Monday, December 7, 2009

The Great Florida Wildnerness

From the time I was a young kid, I've always wanted to visit the southern region of Florida. Thoughts of snakes, masses of alligators, and the rare American Crocodile dominated by mind. Finally, in June of 2008 my dad, cousin Robbie and I decided to make a trip down to southern Florida for a few days. Upon arrival, we experienced some of the most humid weather I've ever experienced, with temperatures in the high 90s. We immediately headed into the ENP, we were all surpised how different the area looked than we had expected.

We immediately stopped at one of the more frequently visited sites, and the park's most famous inhabitant made its presence known immediately. It's hard to think that American Alligators were once considered an endangered species in the 60s and 70s, now there are more than one million of them in the state of Florida. It's a great example of a success story in conservation work.

American Alligators - Alligator mississippiensis

Later that night, we headed to some other areas around the region to do a little road cruising for snakes. The night temps were very high and absolutely perfect for things to be moving on the roads. Our first snake was one of the highlights of the trip, and a species I had wanted to see for a long time.

South Florida Kingsnake - Lampropeltis getula brooksi

We also manged to find a few of the more commoin snake species in the area, they seemed to be all over thr roadways on this particular night.

Florida Water Snake - Nerodia fasciata pictiventris

Hybrid Water Snake - Nerodia clarkii x fasciata

The following day we headed back to the the park to do some hiking throughout the trails. We started off at one of the hardwood hammocks found within the park. This area is dominated by large mohogany trees and is quite an escape from the dreaded humidity in the park. We spent a good hour meandering the boardwalks of the hammack and we ran into all kinds of interesting stuff.

Spiders have always been something that makes my skin crawl a little bit. But the spiders we found within the hammock were unlike anything I've seen. Their webs spanned several feet across and many were right over the boardwalk. I didn't know what kind of spider would make such a big web until I noticed Rob staring at a large shape in a web over head. I wasn't expecting the size of the Arachnid he was looking at.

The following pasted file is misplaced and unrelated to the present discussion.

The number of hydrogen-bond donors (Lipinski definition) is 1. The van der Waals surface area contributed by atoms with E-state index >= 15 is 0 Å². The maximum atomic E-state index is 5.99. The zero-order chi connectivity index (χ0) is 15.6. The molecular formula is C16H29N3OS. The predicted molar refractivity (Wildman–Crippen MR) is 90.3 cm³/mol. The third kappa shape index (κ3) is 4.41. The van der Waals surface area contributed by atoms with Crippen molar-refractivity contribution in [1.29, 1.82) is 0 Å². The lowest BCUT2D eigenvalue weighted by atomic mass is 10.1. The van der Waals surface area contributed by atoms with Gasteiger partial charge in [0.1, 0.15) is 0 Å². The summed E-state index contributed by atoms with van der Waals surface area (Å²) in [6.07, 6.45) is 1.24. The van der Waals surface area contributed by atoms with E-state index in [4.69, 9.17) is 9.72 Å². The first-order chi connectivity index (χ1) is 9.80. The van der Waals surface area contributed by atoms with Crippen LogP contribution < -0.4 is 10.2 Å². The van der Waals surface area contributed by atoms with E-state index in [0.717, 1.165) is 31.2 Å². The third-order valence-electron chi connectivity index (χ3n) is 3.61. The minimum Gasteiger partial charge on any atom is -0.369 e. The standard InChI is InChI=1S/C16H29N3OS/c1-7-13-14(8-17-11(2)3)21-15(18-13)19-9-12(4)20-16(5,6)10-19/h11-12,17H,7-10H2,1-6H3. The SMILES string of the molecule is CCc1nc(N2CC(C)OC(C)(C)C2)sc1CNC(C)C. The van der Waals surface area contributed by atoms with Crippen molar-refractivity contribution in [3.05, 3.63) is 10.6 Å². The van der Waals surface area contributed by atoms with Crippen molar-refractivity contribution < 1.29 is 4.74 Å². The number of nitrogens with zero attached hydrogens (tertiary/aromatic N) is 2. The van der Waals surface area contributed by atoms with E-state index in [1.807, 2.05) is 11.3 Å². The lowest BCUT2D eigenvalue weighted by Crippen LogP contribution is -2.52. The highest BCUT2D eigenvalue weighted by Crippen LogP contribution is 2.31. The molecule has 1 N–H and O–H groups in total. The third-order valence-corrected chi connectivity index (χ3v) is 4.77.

Golden Orb Weaver - Nephila clavipes

This spider was easily 6-7" across, and was one of the largest spiders I've ever seen. There also was also an abundance of skinks within the hammock.They were along the boardwalk and also up in the mohagany trees. For the longest time, I though these were just Five-lined Skinks, but recently I discovered that these were indeed Southeastern Five-lined Skinks.

Southeastern Five-lined Skink - Plestiodon inexpectatus

Later on in the day, we headed to some other areas outside of the park and spent sometime searching the pinelands. During the heat of the day, not much of anything was out and about. But we did happen to find a few of these racers moving about the area.

Everglades Racer - Coluber constrictor paludicola

The heat of the day became to unbearable to be out in anymore, to we headed back to our hotel. We decided to head back to the park in the late evening as the weather began to cool off, we decided to stop and get a shot by the entrance of the park. To this day, this is one of my favorite photographs of Rob and I.

As we entered the park, we began to notice some storms brewing on the horizon. The area is as flat as can be, so storms can be seen developing way off in the distance. This particular thunderhead was quite the sight, and indicated we were in for some heavy rains later on in the evening.

Just as the sun began to set, some major storms rolled in and it rained heavily for an hour or so. And then it calmed down and the night came alive with a heavy chorus of amphibians. First the frogs began showing up on the roads, and then the snakes soon followed. Our first snake of the night was this pretty little Florida Cottonmouth.

Florida Cottonmouth - Agkistrodon piscivorus conanti

We also turned up a snake I had been long hoping to see. Although it is not a coral snake, it is a coral snake mimic. Red on black, friend of jack. Red on yellow, kill a fellow. This snake is more the friend of jack, and a very cool snake indeed. Although, this may be the ugliest example of this species ever found.

Florida Scarlet Snake - Cemaphora coccinea

As the night drew on, snake activity lulled. But the amphibians continued to thrive. A night hike provided a few Anurans out and about.

Southern Toad - Bufo terrestris

Green Tree Frog - Hyla cinerea

Cuban Tree Frog - Osteopilus septentrionalis

And then finally late at night, we made on more stop. The American Crocodile is an incredibly rare species in its United States range, as it is limited to southern Florida. Ever since it was placed on the endangered species list, it has began to make a comeback in Florida. It was recently delisted from endangered to threatened status and their numbers continue to rise. We were fortunate to observe several of these prehistoric beasts, including this monster male at around 1 AM.

American Crocodile - Crocodylus acutus

It was an amazing experience to visit on of the few primal environments left in Florida. The land of water, swamps, hammocks, pinelands is just an awesome place that drew me back a year later. But that story is for another time...

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